The Bolivian Salteña

Bolivian Salteñas

Photo Credit: Ross Lewin

When I realized that I wanted to pursue a career in Food Studies, I started a food and travel blog that highlighted some of my most memorable exploits in the Americas. One of these particular experiences happened during my very first trip outside the United States, in the country of Bolivia, when I was 19 years old. In Bolivia, the locals eat salteñas for a morning snack — a very different breakfast to my typical eggs and pancakes — so I was delighted to come across a food stand selling these savory pastries my first morning in La Paz. I took one into my hands and, disregarding any thought of etiquette or sophistication, I munched into that salteña like I hadn’t eaten for years; hot juice running down my chin, bits of flaky crust sticking to the edges of my mouth; I didn’t care. It was one of those foods that wasn’t just delicious; it was mind-numbingly good. I quickly whipped around, turning to the man who sold me that heavenly treat. “¡Delicioso, señor!” I exclaimed, my mouth absolutely stuffed to the brim, cheeks bulging. The man, surprised, looked slowly over my messy, food-stained face and started to laugh. It was obvious I had never eaten a salteña before and he decided to help me, showing me the proper way by holding one upright, nibbling at the top corner and eating downwards without spilling a single drop of juice. After thanking him profusely, he gave me a wink and a knowing smile. “Bienvenidos a Bolivia, amiga,” he answered. That connection — a brief, fleeting moment of a local man welcoming me into his country — resonated deeply within me. It was the first time I realized that food had the power to connect people, regardless of what country they were from or which language they spoke.

That salteña was the first thing I ever ate in Bolivia, or in any country outside the U.S., for that matter. I consider the salteña, and the memory that it invokes, the beginning of a fiery passion for food, culture, and travel that has stayed with me ever since that first trip to Bolivia. I don’t know if I would be where I am today, an aspiring culinary anthropologist, had I not discovered food’s remarkable ability to bring people together, back at that food stand in La Paz years ago.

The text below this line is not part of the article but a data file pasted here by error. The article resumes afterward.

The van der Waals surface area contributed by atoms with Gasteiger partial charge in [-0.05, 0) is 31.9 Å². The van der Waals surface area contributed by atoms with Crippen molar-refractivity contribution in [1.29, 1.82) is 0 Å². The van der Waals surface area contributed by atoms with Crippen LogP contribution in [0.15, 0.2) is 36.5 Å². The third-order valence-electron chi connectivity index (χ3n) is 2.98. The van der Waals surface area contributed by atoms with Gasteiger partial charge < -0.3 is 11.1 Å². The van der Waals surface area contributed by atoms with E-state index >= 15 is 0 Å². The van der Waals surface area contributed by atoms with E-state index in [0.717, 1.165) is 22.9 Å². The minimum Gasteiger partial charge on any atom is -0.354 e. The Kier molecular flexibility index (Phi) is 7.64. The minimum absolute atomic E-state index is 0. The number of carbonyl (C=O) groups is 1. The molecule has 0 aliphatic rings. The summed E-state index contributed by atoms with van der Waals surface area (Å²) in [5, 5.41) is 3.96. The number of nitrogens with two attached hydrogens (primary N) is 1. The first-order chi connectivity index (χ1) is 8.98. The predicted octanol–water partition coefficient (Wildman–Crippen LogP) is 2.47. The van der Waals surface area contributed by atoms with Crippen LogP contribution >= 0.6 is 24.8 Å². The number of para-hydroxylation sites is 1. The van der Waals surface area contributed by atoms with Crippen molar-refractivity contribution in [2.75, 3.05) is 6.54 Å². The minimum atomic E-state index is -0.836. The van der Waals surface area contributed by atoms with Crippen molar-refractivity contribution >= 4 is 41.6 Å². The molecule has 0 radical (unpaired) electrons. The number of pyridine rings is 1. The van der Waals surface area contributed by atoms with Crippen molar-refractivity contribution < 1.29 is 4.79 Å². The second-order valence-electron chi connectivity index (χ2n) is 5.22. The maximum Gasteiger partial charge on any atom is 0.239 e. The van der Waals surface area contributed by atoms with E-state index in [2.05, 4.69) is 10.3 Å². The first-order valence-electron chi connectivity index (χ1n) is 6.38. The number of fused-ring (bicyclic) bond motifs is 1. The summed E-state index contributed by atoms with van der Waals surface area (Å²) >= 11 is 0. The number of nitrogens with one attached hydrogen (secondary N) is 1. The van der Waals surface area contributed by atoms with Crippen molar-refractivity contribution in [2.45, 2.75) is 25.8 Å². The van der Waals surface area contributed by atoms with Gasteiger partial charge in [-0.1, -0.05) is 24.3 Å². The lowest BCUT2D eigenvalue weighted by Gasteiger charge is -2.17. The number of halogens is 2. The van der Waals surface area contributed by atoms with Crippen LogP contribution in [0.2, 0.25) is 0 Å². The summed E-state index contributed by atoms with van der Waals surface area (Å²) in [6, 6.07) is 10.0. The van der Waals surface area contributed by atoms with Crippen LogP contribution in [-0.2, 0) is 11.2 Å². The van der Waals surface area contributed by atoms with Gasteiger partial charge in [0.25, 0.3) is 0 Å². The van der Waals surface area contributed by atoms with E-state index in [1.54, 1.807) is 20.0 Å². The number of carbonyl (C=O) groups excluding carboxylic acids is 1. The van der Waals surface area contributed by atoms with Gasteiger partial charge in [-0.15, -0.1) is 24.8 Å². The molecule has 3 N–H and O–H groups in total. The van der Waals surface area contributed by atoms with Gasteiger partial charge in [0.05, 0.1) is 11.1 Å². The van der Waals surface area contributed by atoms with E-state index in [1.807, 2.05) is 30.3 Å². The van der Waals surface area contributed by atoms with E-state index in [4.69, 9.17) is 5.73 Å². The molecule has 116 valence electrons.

Posted by Elizabeth Unger—NYU Food Studies graduate student

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We kicked off the semester by enthusiastically welcoming our newest MA students at orientation. We are excited to have such a dynamic group begin a new academic year.

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To Remember Is to Resist

rememberMy research experience in Brazil has been very interesting and unique, as Brazilian artists, art critics, and curators have opened the doors of their ateliers and houses to talk about the experience of the military regime in their country.
Many of the artists told me that the dictatorship did not influence their way of creating art. Nevertheless, the context in which they where living unavoidably influenced the content of their work.
After interviewing the sculptor Carlos Tenius, I met the painter Clara Pechansky, who told me that for her the only possible way to talk at that time was through her art.
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Translating ‘Works of Mas’ Within Trinidad and Tobago